BIO 141 Exam 1 study guide
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This 14 page Study Guide was uploaded by Camryn McCabe on Saturday January 30, 2016. The Study Guide belongs to Biol 141 at a university taught by Janelle Malcos in Spring 2016. Since its upload, it has received 280 views.
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Date Created: 01/30/16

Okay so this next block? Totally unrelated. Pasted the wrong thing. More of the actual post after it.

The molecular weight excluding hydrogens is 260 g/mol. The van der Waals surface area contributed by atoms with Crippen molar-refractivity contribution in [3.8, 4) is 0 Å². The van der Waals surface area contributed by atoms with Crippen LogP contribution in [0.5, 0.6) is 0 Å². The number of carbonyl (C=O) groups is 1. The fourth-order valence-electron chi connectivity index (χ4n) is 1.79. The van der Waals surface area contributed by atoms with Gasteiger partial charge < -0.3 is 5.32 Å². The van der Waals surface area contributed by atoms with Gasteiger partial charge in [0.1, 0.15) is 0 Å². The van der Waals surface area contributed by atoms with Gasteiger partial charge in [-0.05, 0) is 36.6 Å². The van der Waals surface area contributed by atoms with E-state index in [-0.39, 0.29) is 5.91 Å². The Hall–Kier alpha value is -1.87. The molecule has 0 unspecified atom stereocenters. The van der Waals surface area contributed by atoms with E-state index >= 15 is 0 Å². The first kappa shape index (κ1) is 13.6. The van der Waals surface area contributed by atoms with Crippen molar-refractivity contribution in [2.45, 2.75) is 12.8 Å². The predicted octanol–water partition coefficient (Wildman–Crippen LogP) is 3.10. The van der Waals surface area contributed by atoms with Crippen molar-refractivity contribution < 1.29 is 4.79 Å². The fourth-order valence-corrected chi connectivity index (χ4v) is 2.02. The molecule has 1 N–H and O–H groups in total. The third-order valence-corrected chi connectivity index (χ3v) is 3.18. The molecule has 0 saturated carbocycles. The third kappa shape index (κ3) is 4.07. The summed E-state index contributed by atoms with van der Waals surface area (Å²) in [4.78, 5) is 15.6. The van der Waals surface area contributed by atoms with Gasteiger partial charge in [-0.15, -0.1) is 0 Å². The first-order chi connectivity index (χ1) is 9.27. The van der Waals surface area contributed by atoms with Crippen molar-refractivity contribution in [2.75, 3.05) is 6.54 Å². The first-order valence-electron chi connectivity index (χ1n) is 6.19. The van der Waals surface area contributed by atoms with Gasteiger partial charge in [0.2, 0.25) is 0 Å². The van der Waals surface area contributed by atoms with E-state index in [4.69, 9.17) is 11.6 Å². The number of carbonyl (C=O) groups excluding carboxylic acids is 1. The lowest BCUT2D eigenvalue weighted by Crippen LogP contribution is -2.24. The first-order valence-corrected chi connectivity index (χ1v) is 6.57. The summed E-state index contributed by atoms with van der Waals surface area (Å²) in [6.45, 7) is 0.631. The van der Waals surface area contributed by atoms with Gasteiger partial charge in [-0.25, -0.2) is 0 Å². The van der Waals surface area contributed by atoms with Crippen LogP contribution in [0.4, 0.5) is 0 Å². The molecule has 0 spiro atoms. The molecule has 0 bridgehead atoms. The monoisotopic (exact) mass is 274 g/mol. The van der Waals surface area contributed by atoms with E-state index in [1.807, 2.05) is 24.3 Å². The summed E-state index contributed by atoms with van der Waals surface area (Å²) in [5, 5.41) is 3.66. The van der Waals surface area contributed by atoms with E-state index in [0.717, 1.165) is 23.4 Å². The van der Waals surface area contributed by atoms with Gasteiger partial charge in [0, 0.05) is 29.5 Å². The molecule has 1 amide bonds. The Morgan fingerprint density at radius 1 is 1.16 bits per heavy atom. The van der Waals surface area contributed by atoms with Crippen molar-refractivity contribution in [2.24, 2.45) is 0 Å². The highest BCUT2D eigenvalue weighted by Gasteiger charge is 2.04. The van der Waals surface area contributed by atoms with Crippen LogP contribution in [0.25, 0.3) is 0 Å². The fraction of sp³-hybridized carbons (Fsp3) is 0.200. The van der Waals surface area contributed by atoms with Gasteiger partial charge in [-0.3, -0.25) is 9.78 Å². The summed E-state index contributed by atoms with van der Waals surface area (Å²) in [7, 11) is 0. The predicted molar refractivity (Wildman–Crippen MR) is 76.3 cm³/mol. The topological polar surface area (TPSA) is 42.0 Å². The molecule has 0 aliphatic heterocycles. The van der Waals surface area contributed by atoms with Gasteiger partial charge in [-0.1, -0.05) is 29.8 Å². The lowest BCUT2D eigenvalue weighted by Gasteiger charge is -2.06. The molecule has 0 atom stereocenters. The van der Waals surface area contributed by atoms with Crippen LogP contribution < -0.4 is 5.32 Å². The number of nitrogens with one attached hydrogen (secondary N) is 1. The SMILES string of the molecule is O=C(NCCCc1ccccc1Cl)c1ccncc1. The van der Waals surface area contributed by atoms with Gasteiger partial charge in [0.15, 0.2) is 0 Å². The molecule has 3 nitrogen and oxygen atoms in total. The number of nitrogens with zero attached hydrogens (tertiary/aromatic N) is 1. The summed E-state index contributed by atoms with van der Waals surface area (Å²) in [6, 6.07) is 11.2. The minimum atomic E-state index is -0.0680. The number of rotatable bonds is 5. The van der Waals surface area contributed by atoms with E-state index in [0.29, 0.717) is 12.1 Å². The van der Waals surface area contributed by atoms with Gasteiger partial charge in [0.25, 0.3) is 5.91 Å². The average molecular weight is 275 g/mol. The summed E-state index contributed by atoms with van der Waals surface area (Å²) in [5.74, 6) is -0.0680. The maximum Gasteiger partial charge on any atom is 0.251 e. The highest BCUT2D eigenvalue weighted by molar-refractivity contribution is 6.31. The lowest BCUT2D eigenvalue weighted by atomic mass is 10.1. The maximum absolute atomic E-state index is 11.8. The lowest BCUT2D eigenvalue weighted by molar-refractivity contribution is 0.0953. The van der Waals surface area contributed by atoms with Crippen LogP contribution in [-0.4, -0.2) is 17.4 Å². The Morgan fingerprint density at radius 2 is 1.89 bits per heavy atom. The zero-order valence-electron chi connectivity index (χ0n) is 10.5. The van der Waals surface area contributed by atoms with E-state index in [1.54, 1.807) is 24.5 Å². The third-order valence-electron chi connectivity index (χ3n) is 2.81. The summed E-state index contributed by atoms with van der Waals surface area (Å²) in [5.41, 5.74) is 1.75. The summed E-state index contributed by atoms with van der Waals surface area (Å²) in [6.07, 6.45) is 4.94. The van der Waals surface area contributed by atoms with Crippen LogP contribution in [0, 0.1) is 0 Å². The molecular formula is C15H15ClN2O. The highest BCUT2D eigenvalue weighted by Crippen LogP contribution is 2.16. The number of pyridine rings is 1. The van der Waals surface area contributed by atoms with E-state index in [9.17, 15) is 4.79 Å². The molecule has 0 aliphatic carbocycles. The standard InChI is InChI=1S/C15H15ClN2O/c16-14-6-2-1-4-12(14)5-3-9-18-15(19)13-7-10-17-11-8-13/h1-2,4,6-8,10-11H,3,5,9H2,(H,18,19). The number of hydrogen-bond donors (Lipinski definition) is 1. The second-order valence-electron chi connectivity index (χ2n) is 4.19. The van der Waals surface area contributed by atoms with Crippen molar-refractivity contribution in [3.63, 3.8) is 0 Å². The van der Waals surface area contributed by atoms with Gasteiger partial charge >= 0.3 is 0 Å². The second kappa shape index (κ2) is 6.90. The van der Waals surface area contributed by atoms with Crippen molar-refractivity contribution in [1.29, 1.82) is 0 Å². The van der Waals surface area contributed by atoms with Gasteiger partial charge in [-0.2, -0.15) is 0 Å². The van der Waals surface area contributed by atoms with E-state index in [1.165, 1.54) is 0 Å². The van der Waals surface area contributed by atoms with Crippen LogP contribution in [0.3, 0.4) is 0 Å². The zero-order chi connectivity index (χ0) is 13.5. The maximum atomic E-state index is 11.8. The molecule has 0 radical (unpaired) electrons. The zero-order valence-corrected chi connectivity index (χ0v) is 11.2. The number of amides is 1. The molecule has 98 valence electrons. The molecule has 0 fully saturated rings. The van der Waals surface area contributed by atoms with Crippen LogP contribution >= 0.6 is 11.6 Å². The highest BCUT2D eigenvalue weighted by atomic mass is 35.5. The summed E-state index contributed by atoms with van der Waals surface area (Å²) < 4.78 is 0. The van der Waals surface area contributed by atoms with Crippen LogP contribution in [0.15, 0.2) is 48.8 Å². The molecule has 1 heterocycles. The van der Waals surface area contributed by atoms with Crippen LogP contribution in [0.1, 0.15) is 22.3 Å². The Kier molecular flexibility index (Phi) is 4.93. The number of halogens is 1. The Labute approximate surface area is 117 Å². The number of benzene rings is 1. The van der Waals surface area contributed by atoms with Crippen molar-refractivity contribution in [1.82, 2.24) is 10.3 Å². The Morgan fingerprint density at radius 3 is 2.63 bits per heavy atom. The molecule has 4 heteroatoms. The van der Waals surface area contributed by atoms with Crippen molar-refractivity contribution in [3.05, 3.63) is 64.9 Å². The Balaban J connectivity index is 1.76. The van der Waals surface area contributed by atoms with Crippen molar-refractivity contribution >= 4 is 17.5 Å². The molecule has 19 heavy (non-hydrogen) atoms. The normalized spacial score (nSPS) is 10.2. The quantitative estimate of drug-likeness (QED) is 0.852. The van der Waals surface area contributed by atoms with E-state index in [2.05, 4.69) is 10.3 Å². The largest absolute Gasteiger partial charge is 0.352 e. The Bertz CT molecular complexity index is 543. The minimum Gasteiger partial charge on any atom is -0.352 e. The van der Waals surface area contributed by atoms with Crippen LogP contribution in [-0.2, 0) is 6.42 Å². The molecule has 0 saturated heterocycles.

Bio 141 exam 1 Lecture 1 Homeostasis- how the body maintains a constant environment; maintains certain set point rangers o Large external fluctuations; ex. Temperature outside o Small internal fluctuations; ex. Body pH level o Maintains by negative or positive feedback loops Negative: change is detected by the body, body reacts to reverse the condition Ex. (outside of the human body) o A room drops below the set temperature of 72 degrees o The thermostat senses the change and turns on the furnace o The furnace warms the room back up to 72 o The thermostat senses that the room is back at 72 and turns off furnace Positive: self-amplifying cycles; an initial change leads to a greater change Used for rapid change in the body Ex. Contractions during labor o Baby’s head presses on cervix o Pressure promote stronger and stronger contractions o …until eventually the baby’s head is in the birth canal Chemistry o Subatomic particles atoms elements o Subatomic particles: protons, neutrons, electrons # of protons = atomic number of an element For neutral atoms: # protons = # electrons Located in nucleus: protons and neutrons o Ions- atoms/molecules where # protons ≠ # electrons Cations: (+) charge Easily give up electrons Anions: (-) charge Easily accept electrons Also can be complex compounds (bicarbonate, HCO ) - 3 Bio 141 exam 1 Organic molecules (contain carbon) o Four primary categories: Carbohydrates Lipids/fats Proteins Nucleic acids o Monomer- single molecular unit of a polymer o Polymer- contains many repeating molecular units (the monomers) o Carbs Important functions Energy source o Immediate energy source (in form of glucose) o Stored energy (can be stored in form of glucose as well) Carb monomers Glucose (direct energy source) and fructose (can be made into glucose, but extra steps; comes from fruit; important in moderation and through fruits; not good in high-fructose corn syrup) Carb polymers (of glucose monomers) Starch- found in plants (how plants store glucose) Cellulose- found in plants (makes up structure of plants; cell walls; our body’s don’t break down cellulose well; not good source of energy) Glycogen- found in animals (form of storage of glucose; commonly stored in muscles for easy access of direct energy) o Lipids 3 main types Triglycerides Phospholipids Steroids Triglycerides- structure of 3 repeating structures (the polymer) Consist of fatty acids (3) (the monomer) o Primarily function as energy storage o And insulation (temp/organs) o What we think of as fat 3 fatty acids are connected by glycerol All single bonds o Different bonds present in different types of triglycerides Bio 141 exam 1 o Saturated and unsaturated fatty acids Saturated v. unsaturated- depends on amount of hydrogen Single bond- completely saturated w/hydrogen o Double bond (anything more than single)- break a bond and add hydrogen; unsaturated- ability to add hydrogen o Unsaturated- contain megafatty acids (humans can’t make them, have to consume them) Phospholipids- cell/organelle membranes Consist of fatty acids, phosphate group, and glycerol Glycerol- backbone that holds everything together Difference from triglycerides- 2 fatty acids + 1 phosphate group (just look for P) Can interact w/water; at the same time is propelled by water Hydrophilic- phosphate group (attracted to water) (has – charge) Hydrophobic- fatty acid chains (fear water) (neutral charge) Steroids- found in membranes and as hormones Proteins- polymers of amino acid monomers o Control multiple reactions to help maintain homeostasis o Primary structure- sequence of amino acids Fold to make final protein shape o Enzymes- important for physiological processes Nucleic acids o Function in… Energy transport (ATP) Hereditary (DNA) Protein syntheses (RNA) o ATP- monomer consisting of adenine, a sugar, and 3 phosphate groups o DNA- polymer consisting of 4 different nucleotides (monomers) Adenine, thymine, guanine, cytosine A with T G with C o Gene expression- process of making proteins from our DNA Within DNA, nucleotides are arranged into genes Bio 141 exam 1 Transcription- makes a working copy of the gene (to get RNA) (in nucleus) Translation- translate nucleotides to amino acids (take the working copy and make it into protein) (in ER) Cellular structure- composed of organelles o Cytoplasm- fluid inside cell Where many chemical reactions take place Ex. Cellular respiration o Nucleus- where DNA is o Endoplasmic reticulum- membrane Where translation takes place Via ribosomes (organelles made of proteins and RNA) o Golgi bodies- stacks of membranes Where packaging of proteins for transport into vesicles takes place o Mitochondria- ATP production Cell respiration Contain small circular piece of DNA o Cytoskeleton- network of proteins in cytoplasm Structural support Tracks for transport of vesicle Muscle function Actin allows for muscle contraction o Plasma membrane- made of phospholipids and cholesterol w/membrane proteins Bilayer is hydrophobic and hydrophilic due to lipids Selectively permeable Membrane proteins control what enters and exits cell Phosphate Hydrocarbon tails (fatty acids) Very little H2O in center, if any (why membrane is semi permeable Only things that can pass through without any help: very small, uncharged (AKA hydrophobic/non-polar) Transport of molecules across a membrane Bio 141 exam 1 Passive- doesn’t require energy o Ex. Diffusion o Requires concentration gradient (movement of particles from high to low concentration) Simple diffusion- molecule can travel through the membrane (small and uncharged) Channel-mediated diffusion- protein creates a channel in the membrane for a molecule to travel through (can be larger and have a charge) Gated channel or non-gated channel (AKA leak channels OR open all the time) Carrier-mediated transport: facilitated diffusion Carrier proteins- move solutes down concentration gradient Solute (or molecule) must bind to the membrane protein Protein changes shape and moves molecule across membrane Active- requires energy (usually ATP) o Carrier-mediated transport o Pumps- membrane proteins involved Require ATP hydrolysis to function + + Ex. Na /K pump Both molecules are being pumped up their gradient o Molecules “up their gradient” (low high) Creates stockpile, huge gradient Osmosis- diffusion of water across a membrane o Membrane is partially permeable (only permeable to H O2 o Depends on how much “stuff” is dissolved in the water o Water diffuses from where IT is highly concentrated (dilute solute) to where IT is lowly concentrated (concentrated solute) o Always think, “Where is the water going?” Water goes to where it is needed “Where is H 2 high? Where is H O 2 low? Bio 141 exam 1 If it’s low outside and high inside, it moves out of the cell (high low) o Hypertonic (more solute)- if A is hypertonic to B, A has more solute than B The solution is hypertonic to the cell) o Hypotonic (less solute)- the cell is hypotonic to the solution o Isotonic (the same)- the solutes are the same in both solutions Lecture 2- the Nervous system o Regulation- maintaining homeostasis (stable internal environment) o Systems that work for regulation Endocrine- sends chemical messages Works slowly; hormones Nervous- sends electrical signals and chemical messages Works fast; neurotransmitters o Structure o Two major subdivision Central nervous system (CNS)- brain and spinal cord Integration center Peripheral nervous system (PNS)- nerves Delivers/sends information to CNS o Nervous tissue o Neurons- specialized cells that make up nervous tissue Main characteristics: Excitability (uses ions) o Cells respond to stimuli from environment OR other cells o Results in electrical signal (action potential) – form of communication o Major evolution pressure to maintain this function for communication Conductivity- sending the message o Neurons propagate an electrical signal over a distance from its origin Secretion- passing on the signal o Neurons translate electrical signal to chemical signal Neuron structure Bio 141 exam 1 Cell body (Soma) o Contains ONE nucleus Dendrites- short and thick extensions off cell body o Receives signals from other neurons Axon- extension away from cell body o Some are covered by myelin sheath (myelinated)- improves conductivity Synapse- site of communication between neurons or between neuron and target tissue o Secretion Structural classes Multipolar- cell body at the end o Most common Bipolar- cell body is more centrally located Unipolar- cell body is off to the side o Axon comes after the cell body Functional classes Afferent neurons (sensory) o Sometimes called receptors o Specialized to detect stimuli o Start in PNS and travel to CNS o Delivers information about environment/condition of body to CNS Internuerons o In CNS o Receives and integrates information Efferent neurons (motor) o Send signals from CNS to effectors (targets) Muscles, organs, glands All of these pathways work by communication through electrical and chemical signals o Neural circuits Allows the body to monitor the environment (or itself) and decide on an appropriate response to maintain homeostasis o Electrical/chemical function of neurons Use electrical currents to communicate This speedy diffusion of ions across the membrane has been favored as form of rapid communication throughout evolution No concentration gradient = no communication Bio 141 exam 1 o If potential is 0 no flow of ions no communication Electrical potential (voltage) Voltage- concentration gradient of charged particles (the separation) Requires potential to create a current Electrochemical gradient- concentration gradient of charged particles Electrical current Flow of charged particles from one point to another Current- flow of charged particles from high to low o Example of passive transport In a battery… Flow of electrons in a battery circuit produces an electrical current A semipermeable membrane separates charges, creating voltage Flow of ions in/out of a cell (through protein channel) produces an electrical current Extracellular fluid (ECF)- outside the cell Intracellular fluid (ICF)- inside the cell EFC and ICF are separated by semipermeable membrane + + Main ions separated: Na and K o Electrochemical gradient o Consists of a concentration gradient of charged particles Na and K + o 2 components Chemical gradient- uneven distribution of molecules Electrical gradient- uneven distribution of charge Because molecules are ions Movement of ions through protein channels Driven by chemical gradient (diffusion) AND Electrical gradient (attraction/repulsion of charges) o How electrochemical gradient is established Chemical gradient- created by Na /K protein pumps The pump (active; requires energy) Moves 3 Na ions out and 2 K ions in Bio 141 exam 1 Creates slightly more positive environment outside the cell, and slightly more negative environment inside the cell The pump works to move Na ions out of the cell, but they can leak back in if there are leak channels + o Same goes for K ions; they will leak back out of the cell if there are leak channels These leak channels counteract the pump o But the pump works hard enough that the gradient is still there o The leak channels keep the gradient from getting bigger and bigger Electrical gradient- permeability and trapped anions More K leak channels than Na channels o More K leaves the cell than Na entering the cell + Cell is more permeable to K Inner membrane is more negative than outer membrane Trapped anions inside the cell o More anions are proteins and huge o They can’t get through trapped inside make inside more negative o Sodium- chemical and electrical gradient go in the same direction; enforce each other Wants to get into the cell because of chemical gradient (+) is attracted to (-) electrical gradient inside o Potassium- chemical and electrical gradient go in the opposite direction Coming out because of the chemical gradient But goes in because of the electrical gradient (+) attracted to (-) o Resting Membrane Potential (RMP)- balance of diffusion between chemical and electrical gradients o At rest; unexcited o Balance between chemical and electrical gradients = Electrochemical gradient o RMP = -70mV in neurons o All cells have a resting membrane potential o Changes in RMP lead to currents Currents are the communication (flow of charged molecules from high to low)- local action potential Bio 141 exam 1 o Local action potential- when a stimulus causes a change in RMP o Usually occurs at dendrite/cell body At stimulus sight, communication btw neuron 1 and 2, communication btw neuron 2 and 3 Effects are close to the origin, not down axon o If local potential is large enough (reaches the threshold) it activates action potential Threshold = -55mV o Usually excitartory in PNS From stimuli in the environment OR from organs inside the body o Excitatory or inhibitory in CNS Communication btw neurons via neurotransmitters o Ion movement is regulated by gated protein channels Certain stimulus opens it, allows current o Reversible to a certain point (like when dust lands on you) o Stimulus local potential reach threshold action potential communication to CNS o Ion movement during Local Potentials o Regulated by gated protein channels Respond to stimuli All passive o These function in addition to pumps and leak channels already working o Chemical gated channels (ligand) Usually a chemical binds and causes channel to open Ex. Taste, smell o Voltage gated channels (potential) Open in response to change in voltage o Mechanical gated channels Respond to force (vibration, touch); forces channel to open Ex. Hearing (vibrations), touch o Can result in excitatory response depolarization Na+ channels open and Na+ ions diffuse INTO cell Membrane potential becomes more POSITIVE (closer to zero) (closer to neutral) o Can result in inhibitory response hyperpolarization K+ channels open and K+ ions diffuse OUT of the cell Membrane potential becomes more NEGATIVE (farther from zero/neutral) o Type of gated channel depends on location in NS In PNS Usually ligand or mechanical Bio 141 exam 1 At interneurons Usually ligand o Ligands are neurotransmitters In CNS Chemical (ligand) o Example of Local potential o Depolarization This example is taking place at interneurons (chemical communication) Ligand binds Na+ chemical-gated channel Na+ channel opens and Na+ enters cell Membrane potential becomes LESS NEGATIVE (towards 0) If potential reaches -55mV (threshold) in cell body, action potential is triggered Electrical signal transmitted down axon o Action potentials o Always depolarize o Regulated by voltage-gated channels Located at axon hillock AP goes down axon Secretion at axon terminal o In LP- lots of (+) coming in, going to reach action potential o Na+ voltage-gated channels open at -55mV Na+ rushes in (to the first part of the axon only) o Membrane depolarizes (becomes LESS NEGATIVE) o Membrane potential reaches +30mV (peak depolarization) Na+ channels close K+ voltage-gated channels open K+ diffuses out of the cell Cell starts to repolarize (become MORE NEGATIVE) o Repolarization K+ channels stay open over a longer voltage More K+ leaves the cell than Na+ enters Hyperpolarization o Na+/K+ pumps actively transport ions back to original state Na+ comes out, K+ back in back to RMP Necessary to get back to RMP before another action potential can occur Absolute refractory period- from when it hits -55 til it gets back to RMP Relative refractory period- when it’s below RMP Bio 141 exam 1 Very strong local potential needed to overcome this o Conduction o Dendrites/cell body axon o After initial action potential Sodium diffuses in cytoplasm from entry point Causes adjacent voltage-gated channels to open Continues down axon One-way bc refractory period o Myelin Sheath o Electrically insulates axons o In CNS- made of oligodendrocytes o In PNS- made of Schwann cells Lipid/protein dense o Important for conductivity Allows for fast propagation o Action potentials only occur at nodes of Ranvier Myelin sheath allows ions to diffuse further bc they can’t be transported to ECF by pumps o Saltatory propagation- allows action potential (signal) to jump down axon between nodes o Not all neurons are myelated That would take up too much space Only ones that need fast conduction are o LP v. AP o LP Triggered by receptors and neurotransmitters Can depolarize or hyperpolarize the membrane Are graded (proportional to strength of stimuli) Reversible (to a certain point…threshold!) Local (effects are close to the origin) Decremental (signal gets weaker as it moves away from origin) o AP Triggered by voltage-gated channels Always depolarizes the membrane Are all-or-nothing (exhibits same peak regardless of stimulus strength Irreversible Self-propagating (effects have a great distance from origin) Non-decremental (signal is the same each time) Bio 141 exam 1 Lecture 3 o Synaptic activity- involves process of secretion Secretion- converting an electrical signal to a chemical signal Electrical signal of presynaptic neuron chemical signal in synapse BACK to electrical signal in postsynaptic neuron Allows neurons to communicate with each other o Neurotransmitters are synthesized in cell body and transported in vesicles to axon terminal Many NTs are derived from amino acids (dopamine/norepinephrine) Some can be gaseous or made of other chemicals (acetylcholine) Vesicle transport down axon to synapse uses microtubules (cytoskeleton) Or can be brought back to cell body for recycling o Postsynaptic neuron Can have 100s/1000s of synapses with presynaptic cells Presynaptic cells may release excitatory OR inhibitory neurotransmitters Some release excitatory; others release inhibitory o Summation- total of all local potential changes at synapses of postsynaptic cell Excitatory postsynaptic potential (EPSP)- depolarization of postsynaptic neuron Inhibitory postsynaptic potential (IPSP)- hyperpolarization of postsynaptic neuron Some neurotransmitters cause EPSP; some cause IPSP o Summation is one component of integration Integration- interneurons and motor neurons receiving info from multiple cells and summing the change to determine if an action potential is initiated Bio 141 exam 1